For long-serving industry leaders who have seen insurance through good times and bad times alike and helped to weather those storms, seeing the progress of diversity, equity & inclusion (DE&I) initiatives has alternately served as a lesson in patience and an illustration of the power of persistence. With that in mind, these leaders are well-placed to tackle a question fundamental to the future of the market – is genuine headway being made when it comes to DE&I?
Offering his perspective, as somebody who has served the insurance profession for over three decades, Alastair Swift, head of CRB global lines of business at WTW and CEO of Willis Ltd, noted that insurance has changed a lot since he started. That’s something he is very glad of, he said, as it would be fair to say that back when he first came to the sector, DE&I was not a subject on the agenda of most organizations.
“There has been a massive change for the better,” he said. “Bit by bit, the industry has grown and your own journey grows with it as you see the change and you see the benefit in embedding this in the DNA of your business and how you run your business.”
Chief people officer for AXIS, Noreen McMullan also attested that when she started her career in insurance, DE&I was not a topic that was up for discussion in any meaningful way. At most, she said, it was something included in a report reviewed once a year and shelved the rest of the time. However, it has been heartening to see how far so many companies have come since then, for all that there is still more work to be done.
“Today, more organizations including AXIS, subscribe to the belief that diversity of talent brings diversity of thought,” she said. “As a result, diverse organizations benefit from a wider range of knowledge and experience which contributes towards driving business results.
“At AXIS, DE&I continues to be a top priority and we approach this work with a bottom-line driven mentality. For example, we set a DE&I goal to achieve global gender parity in all levels of our workforce by 2025, as well as goals to increase ethnic and female senior representation.”
Speaking with Insurance Business shortly following the publication of WTW’s ‘Global Gender Wealth Equity Report’, John Ball, head of Great Britain at WTW, highlighted how action around DE&I have evolved. It started with diversity, he said, and now it includes equity and equitable outcomes.
On the subject of gender pay, Ball noted that: “Gender pay is not the only factor that impacts retirement wealth but, of course, the amount people are paid it is a very important factor and differences can be dramatically exacerbated over the course of a career. Several of the strategies we are using to narrow our own gender pay gap include understanding the barriers that women face in navigating the corporate environment and focusing on equitable career trajectories.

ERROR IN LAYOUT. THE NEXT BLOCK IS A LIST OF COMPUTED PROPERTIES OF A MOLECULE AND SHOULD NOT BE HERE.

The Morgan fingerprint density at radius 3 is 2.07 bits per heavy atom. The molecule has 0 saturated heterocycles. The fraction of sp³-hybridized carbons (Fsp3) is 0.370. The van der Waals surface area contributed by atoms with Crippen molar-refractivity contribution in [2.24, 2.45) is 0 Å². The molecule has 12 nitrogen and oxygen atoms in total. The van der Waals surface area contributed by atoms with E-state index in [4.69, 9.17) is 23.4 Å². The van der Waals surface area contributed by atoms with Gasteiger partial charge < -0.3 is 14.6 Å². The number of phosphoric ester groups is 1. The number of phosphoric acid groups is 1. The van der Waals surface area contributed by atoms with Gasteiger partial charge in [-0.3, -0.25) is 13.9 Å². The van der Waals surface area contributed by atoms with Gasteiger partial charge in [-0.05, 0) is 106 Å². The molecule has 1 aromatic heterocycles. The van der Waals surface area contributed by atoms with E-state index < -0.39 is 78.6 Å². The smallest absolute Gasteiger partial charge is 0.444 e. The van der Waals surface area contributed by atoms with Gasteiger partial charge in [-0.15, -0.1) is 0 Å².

“This will help more women to reach the most senior, high-paying, roles and help us in closing the wealth gap. We also see that retirement plans, including state benefits, are a significant component of accumulated wealth. Our research highlights the importance of employer-sponsored plans and awareness of the financial advantages of these.”
UK CEO of the re/insurance broking giant BMS Ian Gormley revealed that he too has seen changing attitudes to DE&I and has found it encouraging to see the insurance profession open up to having new conversations. He also emphasized the work being done by market bodies and individual market players to create dedicated, specialist roles to, “navigate the change in recruitment and development strategies that is required”.
“Internally,” he said, “I’ve seen our conversations really progress following the roll out of our Speaking Up and Inclusive Leadership program, focusing on effective communication, allyship and leading with empathy. We designed this in partnership with an excellent provider, using forum theatre and actor-coaches to bring scenarios to life and the impact has been huge. We recognized the real shift comes from continued conversations and have invested in ongoing workshops and touchpoints for all colleagues.”
Touching on how the outlook toward DE&I has shifted in the Lloyd’s market, Lloyd’s CEO John Neal pinpointed that Lloyd’s ‘Culture Survey’ results reveal that the market is now a more inclusive place than it has been before.
He added that it’s critical to note that one of the true differentiators of the insurance marketplace has been its ability to attract talent, which is why the market needs to be inherently inclusive if it wants to attract and represent the very best in insurance. The market is highly attuned to the need for more education around DE&I to ensure it meets its culture goals, he said, and leadership accountability for change is an important part of shifting attitudes.
“Does it feel different on the ground, or in the room? I’m not sure it does yet – but that’s hopefully the step that follows a mindset shift,” Neal said. “Every year for the last eight years, the insurance industry globally has hosted Dive In which is all about DE&I. [In 2022], there were over 25,000 attendees to events from 98 countries. This is absolutely showing that attitudes are shifting but we need to work out how to turn this into action.”